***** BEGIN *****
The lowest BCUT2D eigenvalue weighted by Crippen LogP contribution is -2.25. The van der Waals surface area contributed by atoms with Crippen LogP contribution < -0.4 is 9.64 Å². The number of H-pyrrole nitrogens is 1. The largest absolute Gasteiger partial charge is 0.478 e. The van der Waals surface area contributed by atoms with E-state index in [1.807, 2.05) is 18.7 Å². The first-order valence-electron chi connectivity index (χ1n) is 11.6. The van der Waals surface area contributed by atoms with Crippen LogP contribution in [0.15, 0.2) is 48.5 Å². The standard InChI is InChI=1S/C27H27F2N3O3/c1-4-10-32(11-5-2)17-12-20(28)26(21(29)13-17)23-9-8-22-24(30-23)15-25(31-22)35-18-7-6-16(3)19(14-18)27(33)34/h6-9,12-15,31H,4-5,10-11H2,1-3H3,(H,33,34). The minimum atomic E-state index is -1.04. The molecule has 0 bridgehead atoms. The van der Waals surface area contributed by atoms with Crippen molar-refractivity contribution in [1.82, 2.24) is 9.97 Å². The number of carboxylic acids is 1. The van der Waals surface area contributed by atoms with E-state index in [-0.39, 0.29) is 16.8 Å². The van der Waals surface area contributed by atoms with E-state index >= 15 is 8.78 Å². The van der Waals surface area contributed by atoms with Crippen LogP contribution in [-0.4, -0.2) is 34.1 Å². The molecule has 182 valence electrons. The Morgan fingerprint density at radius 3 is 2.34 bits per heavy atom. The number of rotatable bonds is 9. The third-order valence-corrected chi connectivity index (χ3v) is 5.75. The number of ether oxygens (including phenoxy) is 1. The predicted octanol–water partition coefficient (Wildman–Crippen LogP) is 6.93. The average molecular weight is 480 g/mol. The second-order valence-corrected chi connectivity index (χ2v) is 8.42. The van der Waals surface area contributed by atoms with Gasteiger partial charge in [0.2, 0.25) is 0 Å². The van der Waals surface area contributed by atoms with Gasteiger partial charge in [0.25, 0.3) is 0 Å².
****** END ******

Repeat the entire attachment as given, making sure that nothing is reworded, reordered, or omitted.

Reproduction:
The lowest BCUT2D eigenvalue weighted by Crippen LogP contribution is -2.25. The van der Waals surface area contributed by atoms with Crippen LogP contribution < -0.4 is 9.64 Å². The number of H-pyrrole nitrogens is 1. The largest absolute Gasteiger partial charge is 0.478 e. The van der Waals surface area contributed by atoms with E-state index in [1.807, 2.05) is 18.7 Å². The first-order valence-electron chi connectivity index (χ1n) is 11.6. The van der Waals surface area contributed by atoms with Crippen LogP contribution in [0.15, 0.2) is 48.5 Å². The standard InChI is InChI=1S/C27H27F2N3O3/c1-4-10-32(11-5-2)17-12-20(28)26(21(29)13-17)23-9-8-22-24(30-23)15-25(31-22)35-18-7-6-16(3)19(14-18)27(33)34/h6-9,12-15,31H,4-5,10-11H2,1-3H3,(H,33,34). The minimum atomic E-state index is -1.04. The molecule has 0 bridgehead atoms. The van der Waals surface area contributed by atoms with Crippen molar-refractivity contribution in [1.82, 2.24) is 9.97 Å². The number of carboxylic acids is 1. The van der Waals surface area contributed by atoms with E-state index in [-0.39, 0.29) is 16.8 Å². The van der Waals surface area contributed by atoms with E-state index >= 15 is 8.78 Å². The van der Waals surface area contributed by atoms with Crippen LogP contribution in [-0.4, -0.2) is 34.1 Å². The molecule has 182 valence electrons. The Morgan fingerprint density at radius 3 is 2.34 bits per heavy atom. The number of rotatable bonds is 9. The third-order valence-corrected chi connectivity index (χ3v) is 5.75. The number of ether oxygens (including phenoxy) is 1. The predicted octanol–water partition coefficient (Wildman–Crippen LogP) is 6.93. The average molecular weight is 480 g/mol. The second-order valence-corrected chi connectivity index (χ2v) is 8.42. The van der Waals surface area contributed by atoms with Gasteiger partial charge in [0.2, 0.25) is 0 Å². The van der Waals surface area contributed by atoms with Gasteiger partial charge in [0.25, 0.3) is 0 Å².